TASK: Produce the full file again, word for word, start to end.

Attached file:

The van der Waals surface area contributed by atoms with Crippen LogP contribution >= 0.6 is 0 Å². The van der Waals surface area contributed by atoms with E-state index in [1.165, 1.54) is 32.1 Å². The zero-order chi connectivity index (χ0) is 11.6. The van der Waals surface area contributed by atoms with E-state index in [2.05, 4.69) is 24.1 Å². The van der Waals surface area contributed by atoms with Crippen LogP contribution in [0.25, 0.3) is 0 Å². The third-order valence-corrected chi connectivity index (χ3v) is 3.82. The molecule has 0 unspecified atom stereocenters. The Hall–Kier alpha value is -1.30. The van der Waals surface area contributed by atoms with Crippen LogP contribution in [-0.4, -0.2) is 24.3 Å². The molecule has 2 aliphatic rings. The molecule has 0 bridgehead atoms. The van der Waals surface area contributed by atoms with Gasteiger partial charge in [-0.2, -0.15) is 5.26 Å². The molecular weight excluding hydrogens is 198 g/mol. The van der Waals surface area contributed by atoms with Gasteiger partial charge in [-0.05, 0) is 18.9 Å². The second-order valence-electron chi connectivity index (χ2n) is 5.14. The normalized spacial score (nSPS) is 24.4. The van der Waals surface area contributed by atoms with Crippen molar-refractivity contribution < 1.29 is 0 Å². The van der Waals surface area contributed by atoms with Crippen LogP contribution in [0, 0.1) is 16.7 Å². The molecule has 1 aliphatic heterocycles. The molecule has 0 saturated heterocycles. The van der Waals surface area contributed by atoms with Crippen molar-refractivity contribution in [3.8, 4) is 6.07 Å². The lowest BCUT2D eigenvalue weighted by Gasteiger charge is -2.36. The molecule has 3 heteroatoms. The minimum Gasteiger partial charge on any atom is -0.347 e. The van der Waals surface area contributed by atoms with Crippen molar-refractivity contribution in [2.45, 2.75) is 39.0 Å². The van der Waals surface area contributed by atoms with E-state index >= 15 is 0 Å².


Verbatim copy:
The van der Waals surface area contributed by atoms with Crippen LogP contribution >= 0.6 is 0 Å². The van der Waals surface area contributed by atoms with E-state index in [1.165, 1.54) is 32.1 Å². The zero-order chi connectivity index (χ0) is 11.6. The van der Waals surface area contributed by atoms with E-state index in [2.05, 4.69) is 24.1 Å². The van der Waals surface area contributed by atoms with Crippen LogP contribution in [0.25, 0.3) is 0 Å². The third-order valence-corrected chi connectivity index (χ3v) is 3.82. The molecule has 0 unspecified atom stereocenters. The Hall–Kier alpha value is -1.30. The van der Waals surface area contributed by atoms with Crippen LogP contribution in [-0.4, -0.2) is 24.3 Å². The molecule has 2 aliphatic rings. The molecule has 0 bridgehead atoms. The van der Waals surface area contributed by atoms with Gasteiger partial charge in [-0.2, -0.15) is 5.26 Å². The molecular weight excluding hydrogens is 198 g/mol. The van der Waals surface area contributed by atoms with Gasteiger partial charge in [-0.05, 0) is 18.9 Å². The second-order valence-electron chi connectivity index (χ2n) is 5.14. The normalized spacial score (nSPS) is 24.4. The van der Waals surface area contributed by atoms with Crippen molar-refractivity contribution < 1.29 is 0 Å². The van der Waals surface area contributed by atoms with Crippen LogP contribution in [0, 0.1) is 16.7 Å². The molecule has 1 aliphatic heterocycles. The molecule has 0 saturated heterocycles. The van der Waals surface area contributed by atoms with Crippen molar-refractivity contribution in [3.8, 4) is 6.07 Å². The lowest BCUT2D eigenvalue weighted by Gasteiger charge is -2.36. The molecule has 3 heteroatoms. The minimum Gasteiger partial charge on any atom is -0.347 e. The van der Waals surface area contributed by atoms with Crippen molar-refractivity contribution in [2.45, 2.75) is 39.0 Å². The van der Waals surface area contributed by atoms with E-state index >= 15 is 0 Å².